San Francisco Spotlight: October 2009
The American Conservatory Theater presents the West Coast premiere of David Mamet's 2008 comedy November (October 23-November 15), which takes a satirical look at an unpopular president's bid for re-election. Over at Berkeley Rep, Tiny Kushner (October 16-November 29) features a series of short plays by celebrated playwright Tony Kushner.
Four Bay Area theaters will host The Laramie Project: Ten Years Later on October 12 as the new 80-minute play premieres at over 100 theaters nationwide. For this epilogue to the 2000 docudrama about the murder of gay 21-year-old Matthew Shepard, Moisés Kaufman and members of his Tectonic Theatre Project traveled back to Laramie, Wyoming, to re-interview many of the subjects featured in the original play. The new work will be presented by Berkeley Rep in the East Bay, the Magic Theatre in San Francisco, Crystal Spring Players in San Mateo, and Arclight Repertory Theatre at City Lights Theatre in San Jose.
Two plays in repertory by John Kolvenback open the 2009-2010 season at the Magic Theatre. Goldfish (October 7-November 8) looks at college students Albert and Lucy, who must resolve complicated relationships with their parents before they can find happiness with each other. Its world-premiere sequel Mrs. Whitney (October 21-November 22) tells the story of Lucy's mother, a cynic attempting to follow her heart back to her one true love.
San Jose Repertory Theatre presents the west coast premiere of Groundswell (October 10-November 8), a psychological thriller by South African playwright Ian Bruce. On South Africa's diamond coast, three desperate men become locked in a power struggle that begs the question of how to live with each other in a post-apartheid society. Also in the South Bay, TheatreWorks stages The Chosen at the Mountain View Center for the Performing Arts, October 7-November 1. Based on Chaim Potok's bestselling novel, the play by Potok and Aaron Posner follows the unlikely friendship of two Jewish teenagers from very different backgrounds in 1940s Brooklyn.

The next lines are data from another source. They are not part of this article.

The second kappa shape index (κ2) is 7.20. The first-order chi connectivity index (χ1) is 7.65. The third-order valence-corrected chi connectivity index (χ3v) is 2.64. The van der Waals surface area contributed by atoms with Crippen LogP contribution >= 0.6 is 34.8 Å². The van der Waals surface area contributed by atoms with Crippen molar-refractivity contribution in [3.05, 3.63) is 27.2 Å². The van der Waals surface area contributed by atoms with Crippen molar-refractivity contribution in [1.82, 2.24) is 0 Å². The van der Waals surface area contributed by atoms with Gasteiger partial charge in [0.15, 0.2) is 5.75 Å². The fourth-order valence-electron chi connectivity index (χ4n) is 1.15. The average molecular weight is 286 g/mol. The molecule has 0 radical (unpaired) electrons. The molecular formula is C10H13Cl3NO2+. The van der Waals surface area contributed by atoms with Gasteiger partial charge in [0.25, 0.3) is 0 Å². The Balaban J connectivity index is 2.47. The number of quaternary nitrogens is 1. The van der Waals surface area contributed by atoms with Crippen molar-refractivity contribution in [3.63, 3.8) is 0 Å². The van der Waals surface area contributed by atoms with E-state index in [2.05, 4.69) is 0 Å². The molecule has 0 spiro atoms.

The Bay Area premiere of The Little Dog Laughed (through November 8) is the season opener in the New Conservatory Theatre Center's largest theater. Playwright Douglas Carter Beane takes on homophobia in Hollywood with this story of a fiery agent trying to keep her movie star client in the closet. Meanwhile, the Exit Theater presents the world premiere run of Zombie!: A New Musical (October 15-31), conceived by playwright/director Anthony R. Miller with a hard rock score by Brendan West. The tuner shares the adventures of two teens from Colma after one of them is brought back to life by a top-secret Army zombie gas.
Other musicals this month include the Royal Underground Theatre Company's production of Jekyll and Hyde (October 8-31) at Fort Mason Center's Southside Theatre featuring a cast of actor/singer/musicians. With music by Frank Wildhorn with book and lyrics by Leslie Bricusse, the musical retells Robert Louis Stevenson's story of Dr. Henry Jekyll, who unleashes his dark side to become the maniacal Edward Hyde. At the Victoria Theatre, Ray of Light Theatre presents The Who's Tommy (October 16-November 7), the iconic rock opera about a young man's journey from deaf, dumb, and blind kid to pinball superstar. Finally, 42nd Street Moon stages Destry Rides Again (October 28-November 15) at the Eureka Theatre. This western musical, with music and lyrics by Harold Rome and a book by Leonard Gershe, tells of a new sheriff in town who seeks to keep the peace without using a gun.
The Marsh hosts the International Czech Theater Festival (October 21-28), co-sponsored by Flying Actor Studio and featuring Albert's Fear, Polaris, Brick Circk, and Flush. October at the Marsh also includes Loveland (October 1-November 14), Ann Randolph's new solo comedy that follows the irreverent adventures of Franny Potts, and Rabbi Sam (October 17-November 22), Charlie Varon's one-man play about a rabbi seeking to reinvent American Judaism.